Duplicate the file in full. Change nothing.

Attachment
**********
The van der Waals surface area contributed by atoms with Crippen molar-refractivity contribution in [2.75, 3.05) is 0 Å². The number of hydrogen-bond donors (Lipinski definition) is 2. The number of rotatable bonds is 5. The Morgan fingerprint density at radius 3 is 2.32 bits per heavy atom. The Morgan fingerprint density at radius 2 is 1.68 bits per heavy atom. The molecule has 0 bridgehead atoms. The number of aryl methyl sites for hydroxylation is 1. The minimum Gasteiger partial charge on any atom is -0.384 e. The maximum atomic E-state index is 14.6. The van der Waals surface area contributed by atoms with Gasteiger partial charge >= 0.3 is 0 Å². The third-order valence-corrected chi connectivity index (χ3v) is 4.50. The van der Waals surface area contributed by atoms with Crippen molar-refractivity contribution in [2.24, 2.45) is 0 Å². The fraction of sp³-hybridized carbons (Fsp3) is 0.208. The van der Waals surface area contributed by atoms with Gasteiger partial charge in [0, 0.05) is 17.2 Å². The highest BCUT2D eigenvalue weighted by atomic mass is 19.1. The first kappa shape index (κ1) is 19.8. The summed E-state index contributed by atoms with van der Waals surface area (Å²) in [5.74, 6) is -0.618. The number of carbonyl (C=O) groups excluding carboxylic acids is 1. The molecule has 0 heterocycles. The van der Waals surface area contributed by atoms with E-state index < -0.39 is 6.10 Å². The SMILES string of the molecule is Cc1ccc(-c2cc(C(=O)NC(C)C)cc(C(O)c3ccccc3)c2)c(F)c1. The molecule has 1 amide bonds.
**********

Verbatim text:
The van der Waals surface area contributed by atoms with Crippen molar-refractivity contribution in [2.75, 3.05) is 0 Å². The number of hydrogen-bond donors (Lipinski definition) is 2. The number of rotatable bonds is 5. The Morgan fingerprint density at radius 3 is 2.32 bits per heavy atom. The Morgan fingerprint density at radius 2 is 1.68 bits per heavy atom. The molecule has 0 bridgehead atoms. The number of aryl methyl sites for hydroxylation is 1. The minimum Gasteiger partial charge on any atom is -0.384 e. The maximum atomic E-state index is 14.6. The van der Waals surface area contributed by atoms with Gasteiger partial charge >= 0.3 is 0 Å². The third-order valence-corrected chi connectivity index (χ3v) is 4.50. The van der Waals surface area contributed by atoms with Crippen molar-refractivity contribution in [2.24, 2.45) is 0 Å². The fraction of sp³-hybridized carbons (Fsp3) is 0.208. The van der Waals surface area contributed by atoms with Gasteiger partial charge in [0, 0.05) is 17.2 Å². The highest BCUT2D eigenvalue weighted by atomic mass is 19.1. The first kappa shape index (κ1) is 19.8. The summed E-state index contributed by atoms with van der Waals surface area (Å²) in [5.74, 6) is -0.618. The number of carbonyl (C=O) groups excluding carboxylic acids is 1. The molecule has 0 heterocycles. The van der Waals surface area contributed by atoms with E-state index < -0.39 is 6.10 Å². The SMILES string of the molecule is Cc1ccc(-c2cc(C(=O)NC(C)C)cc(C(O)c3ccccc3)c2)c(F)c1. The molecule has 1 amide bonds.